A two-pronged assault commenced. The Canadian 3rd Division's 7th Brigade made the initial assault across the Leopold Canal, while the 9th Brigade mounted the amphibious attack from the northern (coastal) side of the pocket. The 7th Brigade was known as the "Western Brigade" in the Canadian Army as its three regiments were all from western Canada with the Canadian Scottish Regiment coming from Victoria area, the Regina Rifles from the Regina area, and the Royal Winnipeg Rifles from the Winnipeg area, while the 9th Brigade was known as the "Highland brigade" as its three regiments were all Highland regiments with two coming from Ontario and another from Nova Scotia. The North Shore Regiment made a diversionary attack across the Leopold Canal, while the Regina Rifles regiment and the Canadian Scottish Regiment made the main assault.[41] The Royal Montreal Regiment, which had never seen action yet, were pressing to get into the fight, and as such, the B company of the Regina Rifles, nicknamed the "Johns", agreed to step aside so one company of the Royal Montreal Regiment could take their place.[42]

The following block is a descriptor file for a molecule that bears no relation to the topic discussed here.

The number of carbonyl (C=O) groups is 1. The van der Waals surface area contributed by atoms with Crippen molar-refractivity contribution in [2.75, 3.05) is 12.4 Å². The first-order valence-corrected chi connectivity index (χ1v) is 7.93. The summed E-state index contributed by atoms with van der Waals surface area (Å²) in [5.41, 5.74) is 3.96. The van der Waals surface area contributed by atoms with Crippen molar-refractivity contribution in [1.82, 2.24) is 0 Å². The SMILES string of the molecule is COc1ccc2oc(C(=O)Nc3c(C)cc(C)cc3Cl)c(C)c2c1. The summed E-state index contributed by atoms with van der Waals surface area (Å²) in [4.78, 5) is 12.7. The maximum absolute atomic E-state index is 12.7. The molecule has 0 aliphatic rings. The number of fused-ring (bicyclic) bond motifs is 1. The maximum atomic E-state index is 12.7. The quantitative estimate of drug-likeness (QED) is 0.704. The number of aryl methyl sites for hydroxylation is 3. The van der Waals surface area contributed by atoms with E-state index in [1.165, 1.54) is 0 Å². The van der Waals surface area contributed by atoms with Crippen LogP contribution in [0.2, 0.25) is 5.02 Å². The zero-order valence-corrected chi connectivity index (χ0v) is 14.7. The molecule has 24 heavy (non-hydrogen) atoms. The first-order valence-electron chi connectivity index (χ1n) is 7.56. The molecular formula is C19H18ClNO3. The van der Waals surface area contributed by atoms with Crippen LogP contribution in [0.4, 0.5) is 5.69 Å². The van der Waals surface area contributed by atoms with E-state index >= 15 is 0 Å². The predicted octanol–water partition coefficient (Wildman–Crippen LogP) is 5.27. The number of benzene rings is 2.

A Canadian field hospital on a Walcheren Dyke

The 9th Highland Brigade, however, was unable to land at the same time as expected, owing to their unfamiliarity with amphibious vehicles.[43] The assault began on October 6, supported by extensive artillery and Canadian-built Wasp Universal Carriers, equipped with flamethrowers. The 7th Brigade was supposed to be on their own for 40 hours, but instead faced 68 hours of the Germans using everything they had to try the stop the Canadians from crossing the Leopold canal.[44]